One challenge I faced while putting everything together was the number of ports, as well as sharing ports. With multiple components all requiring energy, they needed something going into a 3.3 volt or 5 volt port. This was easily fixed by connecting the port to a breadboard, then connecting the component to a place on the breadboard. Another problem was setting up the servo, as it only spun in a certain direction and at a maximum of 180 degrees. I needed to modify the servo to spin the L-bracket, as well as try out different positions so the servo could actually function as a locking mechanism. The most difficult challenge I faced while getting to my first milestone was setting up the keypad. The keypad had multiple pins, and each button corresponded to a pair of pins. After a lot of guessing and checking, I finally had the right pins connected to the right buttons.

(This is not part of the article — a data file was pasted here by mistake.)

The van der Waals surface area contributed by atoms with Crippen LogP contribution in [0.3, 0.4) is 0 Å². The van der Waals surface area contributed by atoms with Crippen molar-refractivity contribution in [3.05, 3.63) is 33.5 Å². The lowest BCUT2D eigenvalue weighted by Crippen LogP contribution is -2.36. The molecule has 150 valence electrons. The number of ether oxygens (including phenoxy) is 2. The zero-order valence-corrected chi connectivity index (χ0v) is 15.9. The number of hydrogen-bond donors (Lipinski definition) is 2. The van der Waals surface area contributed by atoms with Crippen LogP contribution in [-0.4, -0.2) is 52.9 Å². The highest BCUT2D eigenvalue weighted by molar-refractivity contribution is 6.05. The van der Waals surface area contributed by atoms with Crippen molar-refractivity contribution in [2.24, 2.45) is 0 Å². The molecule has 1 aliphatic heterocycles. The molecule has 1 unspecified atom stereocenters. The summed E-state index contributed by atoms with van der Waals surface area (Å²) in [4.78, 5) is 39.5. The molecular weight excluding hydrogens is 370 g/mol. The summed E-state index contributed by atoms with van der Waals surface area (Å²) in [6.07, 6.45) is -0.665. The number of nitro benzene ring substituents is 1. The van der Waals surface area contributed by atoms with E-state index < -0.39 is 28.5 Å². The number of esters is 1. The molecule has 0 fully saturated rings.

For my next milestone, I will connect the fingerprint scanner to the set up. The new process will be first entering the correct password, then scanning the correct finger. I will also add in another code so I can log new fingerprints.
(Hover over block to see description)
For my starter project I made the MintyBoost by Adafruit. The MintyBoost is a portable charger which uses two double A batteries to charge any electronic device that you can plug into a USB port to charge.